The reduction of my bridal business actually helped me to start exercising my creativity more. Bridal trends are very repetitive – they’re beautiful, but they were no longer as challenging. Now I am  forced to be more adventurous with ordinary materials like kitenge and linen, and this is making me more honest and more authentic. The bad thing that happened has led to a good thing. Everything is balancing out.  

I used to think that having a successful business meant making lots of money, but now I know that it’s about being authentic to my voice as a creative. 

I used to think that having a successful business meant making lots of money, but now I know that it's about being authentic to my voice as a creative.

Recently, I had a client who was insisting on a certain dress style. I asked her, “Can I do something that would better suit your shape and figure?” and she eventually said OK. I did it and she was very happy. She came back and she’s now giving me even more freedom. I didn’t know it was an option open to me – before I would just draw a design for clients and that’s what I’d make, but now I can be creative and tell them what think would work for them. That’s a win.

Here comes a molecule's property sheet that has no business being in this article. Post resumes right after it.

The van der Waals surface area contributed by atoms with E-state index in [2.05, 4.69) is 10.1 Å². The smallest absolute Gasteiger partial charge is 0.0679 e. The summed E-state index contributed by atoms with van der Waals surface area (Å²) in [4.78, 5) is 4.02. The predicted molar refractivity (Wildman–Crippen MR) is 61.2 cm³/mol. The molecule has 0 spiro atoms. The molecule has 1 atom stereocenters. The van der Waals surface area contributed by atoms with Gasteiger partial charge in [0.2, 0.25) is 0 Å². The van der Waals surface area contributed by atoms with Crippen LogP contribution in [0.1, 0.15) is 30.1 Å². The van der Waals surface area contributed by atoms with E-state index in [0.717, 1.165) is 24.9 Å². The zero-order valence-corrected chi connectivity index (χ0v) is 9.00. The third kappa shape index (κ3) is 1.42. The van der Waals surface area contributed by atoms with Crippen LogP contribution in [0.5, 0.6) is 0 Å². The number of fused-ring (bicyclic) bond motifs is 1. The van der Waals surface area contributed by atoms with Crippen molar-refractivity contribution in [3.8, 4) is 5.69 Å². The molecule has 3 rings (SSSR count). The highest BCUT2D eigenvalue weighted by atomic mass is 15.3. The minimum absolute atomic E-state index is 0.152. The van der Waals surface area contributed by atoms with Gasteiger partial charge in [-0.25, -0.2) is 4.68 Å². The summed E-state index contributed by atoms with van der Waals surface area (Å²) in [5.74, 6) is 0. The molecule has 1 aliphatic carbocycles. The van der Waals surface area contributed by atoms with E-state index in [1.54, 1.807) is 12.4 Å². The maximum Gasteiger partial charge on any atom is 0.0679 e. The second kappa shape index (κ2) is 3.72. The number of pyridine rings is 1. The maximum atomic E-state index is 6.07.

Having my own business means I manage my own hours so I get to do lots of other things. I like the flexibility. I volunteer at a Bible study. I’m available to help my parents. I can even schedule rest, which I hadn’t thought about before because I was working flat out until the COVID-19 pandemic. Now I know the value of rest.  

My mentor showed me that I run ahead of myself a lot and that then stresses me out and pulls me back. She was a very positive mentor and that’s stayed with me since. Her training to think about the long term and big goals, then break it down into steps is something I still use today, as is her advice to celebrate the small goals. Entrepreneurs are very hard on ourselves, but it’s important to celebrate even the small wins.

Suubi Njuki, woman entrepreneur from Uganda, former mentee.

Because of my mentoring experience I am more open to outside input and also freer in sharing lessons I have learned. I also mentor today in a small way – helping those trying to set themselves up – trying to learn basic sewing and all this in turn feeds into my business. The more you give the more you receive.  

There’s nothing like having someone you meet with regularly who will amp you up. It doesn’t even need to be a mentor – I think women need to be together to support each other. It’s important to have community because they’ll point out things that you don’t see and weaknesses you may have. They’ll support you and show you how to change because they’ve been through it. There’s a way women talk with other women – we can meet on the same level. I don’t know how else to explain it.”

Because of my mentoring experience I am more open to outside input and also freer in sharing lessons I have learned.